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U.K. scientific adviser Sir Patrick Vallance attends a news conference addressing the government's response to the novel coronavirus outbreak at 10 Downing Street in London on March 12, 2020.SIMON DAWSON/AFP/Getty Images

Lawrence Solomon is executive director of Consumer Policy Institute.

While governments in Canada, the U.S. and many European countries are pretty much in lockstep in shutting down schools, cancelling sporting events and otherwise banning large gatherings to control the spread of COVID-19, Britain is considering a radically different approach: It plans to protect those at risk while allowing the rest of the population, and economy, to carry on with relatively few restrictions.

The new coronavirus will be recurring annually and the current crisis will last until spring of 2021, according to British virologists, who characterize the measures adopted by other countries as shortsighted, extreme and have the potential to backfire.

“If you suppress something very, very hard, when you release those measures it bounces back and it bounces back at the wrong time,” Britain’s chief scientific adviser, Sir Patrick Vallance, told the BBC last week. His plan – supported by Prime Minister Boris Johnson – is to take the long view and recognize that the best protection for those vulnerable to COVID-19, as with other coronaviruses, will be herd immunity, or a general immunity of the population at large.

In the short term, before the herd has been able to safely acquire immunity, Britain intends to isolate those with underlying conditions and everyone age 70 or older for four months, to protect them from the ravages of a disease that their aged immune systems can’t cope with.

In the meantime, the healthy population whose immune systems are up to the task – those under 70 and without underlying conditions – will fight off COVID-19 on their own, and it often won’t be much of a fight “because the vast majority of people get a mild illness [after which] people are immune to this disease and we reduce the transmission, at the same time we protect those who are most vulnerable to it,” Dr. Vallance explained.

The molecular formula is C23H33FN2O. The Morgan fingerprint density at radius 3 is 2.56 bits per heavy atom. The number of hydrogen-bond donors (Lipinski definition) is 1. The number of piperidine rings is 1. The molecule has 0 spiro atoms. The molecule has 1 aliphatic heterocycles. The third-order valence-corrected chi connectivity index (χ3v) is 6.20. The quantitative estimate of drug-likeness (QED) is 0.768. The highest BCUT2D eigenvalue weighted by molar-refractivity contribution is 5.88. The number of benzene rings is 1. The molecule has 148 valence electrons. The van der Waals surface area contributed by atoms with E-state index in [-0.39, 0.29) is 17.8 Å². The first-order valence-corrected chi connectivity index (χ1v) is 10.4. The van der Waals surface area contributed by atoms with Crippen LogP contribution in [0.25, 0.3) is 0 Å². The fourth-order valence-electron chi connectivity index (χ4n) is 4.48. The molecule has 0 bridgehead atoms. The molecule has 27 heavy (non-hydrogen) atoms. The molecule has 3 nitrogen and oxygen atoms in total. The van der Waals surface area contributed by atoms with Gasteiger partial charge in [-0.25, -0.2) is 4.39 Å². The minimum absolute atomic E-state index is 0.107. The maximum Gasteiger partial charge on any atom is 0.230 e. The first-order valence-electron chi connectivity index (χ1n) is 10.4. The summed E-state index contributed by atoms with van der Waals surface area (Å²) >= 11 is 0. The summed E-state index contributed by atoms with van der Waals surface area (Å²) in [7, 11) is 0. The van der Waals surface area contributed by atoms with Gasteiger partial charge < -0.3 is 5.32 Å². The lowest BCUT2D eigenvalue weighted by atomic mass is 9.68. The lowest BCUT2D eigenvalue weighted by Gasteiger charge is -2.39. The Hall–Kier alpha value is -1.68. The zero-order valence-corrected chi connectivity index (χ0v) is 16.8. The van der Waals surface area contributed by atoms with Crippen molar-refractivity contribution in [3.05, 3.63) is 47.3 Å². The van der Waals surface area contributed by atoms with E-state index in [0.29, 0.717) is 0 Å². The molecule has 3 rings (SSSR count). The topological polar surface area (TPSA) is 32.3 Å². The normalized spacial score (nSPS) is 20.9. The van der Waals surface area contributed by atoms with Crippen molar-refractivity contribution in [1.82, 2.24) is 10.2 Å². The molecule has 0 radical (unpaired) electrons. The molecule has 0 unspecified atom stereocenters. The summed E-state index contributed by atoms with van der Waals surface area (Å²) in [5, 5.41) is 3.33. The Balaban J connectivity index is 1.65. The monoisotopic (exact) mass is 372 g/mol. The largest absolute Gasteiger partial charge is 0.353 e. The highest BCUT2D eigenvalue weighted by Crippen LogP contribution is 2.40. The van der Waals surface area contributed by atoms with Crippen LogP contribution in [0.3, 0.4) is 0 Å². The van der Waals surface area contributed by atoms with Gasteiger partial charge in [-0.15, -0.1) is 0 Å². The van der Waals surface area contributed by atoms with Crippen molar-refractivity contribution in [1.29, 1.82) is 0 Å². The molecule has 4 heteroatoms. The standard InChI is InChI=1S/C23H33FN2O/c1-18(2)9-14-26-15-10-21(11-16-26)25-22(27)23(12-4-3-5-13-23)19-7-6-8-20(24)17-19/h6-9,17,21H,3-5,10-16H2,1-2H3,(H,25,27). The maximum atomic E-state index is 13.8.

“Communities will become immune to it and that’s going to be an important part of controlling this longer term,” he said. “About 60 per cent is the sort of figure you need to get herd immunity.” The coronavirus won’t stop at 60 per cent, though, according to the British scientists. Models promoted by Dr. Vallance and Britain’s chief medical adviser, Chris Whitty, indicate that 80 per cent will ultimately become infected. The trick is to limit that 80 per cent to those who can be safely immunized, since infection for the others could mean death.

In bucking the conventional wisdom, the British scientists, along with leading virologists and the government’s Scientific Advisory Group for Emergencies, point to data showing that the sweeping measures taken in other countries do little if anything to slow the spread of the coronavirus.

“As the chief medical officer said, and I have been advised, the evidence tells us that stopping mass gatherings doesn’t have a huge impact on the spread of the virus,” stated Health and Social Care Minister Helen Whately, adding that despite others’ criticisms, “We are following the evidence.”

There in fact is no shortage of critics, 229 of whom signed a well-publicized letter criticizing the government’s herd-immunity approach and calling for the social-distancing strategy employed by other countries. The signatories come from numerous disciplines, among them mathematics, physics, astronomy, environment, law and business.

Ironically, the list includes no expert known to understand the spread of disease. These critics may be winning the debate, however – as coronavirus deaths mount, the political pressure on the government to adopt immediate draconian measures intensifies, irrespective of the scientists’ view that, without herd protection, COVID-19 won’t be tamed for long. British public opinion now favours strong action.

Some reports have Prime Minister Johnson retreating from his early staunch support of his scientists’ analyses, and acceding to the critics’ demands. On Monday, he seemed to be already changing course, telling all citizens to "stop nonessential contact with others, and to stop all nonessential travel.”

The debate being played out in Britain is unique; virologists in no other country, certainly not Canada, have brought this issue out in the open. Yet if open-minded debate to arrive at scientifically sound answers was ever called for, the time is now. If the British virologists are right, if major lockdowns are not only futile but counterproductive, and if the coronavirus pandemic might be with us until the spring of 2021, and then recur annually afterward, the prospect of indefinitely quarantined societies and economies is untenable.

The spread of the novel coronavirus that causes COVID-19 continues, with more cases diagnosed in Canada. The Globe offers the dos and don'ts to help slow or stop the spread of the virus in your community.

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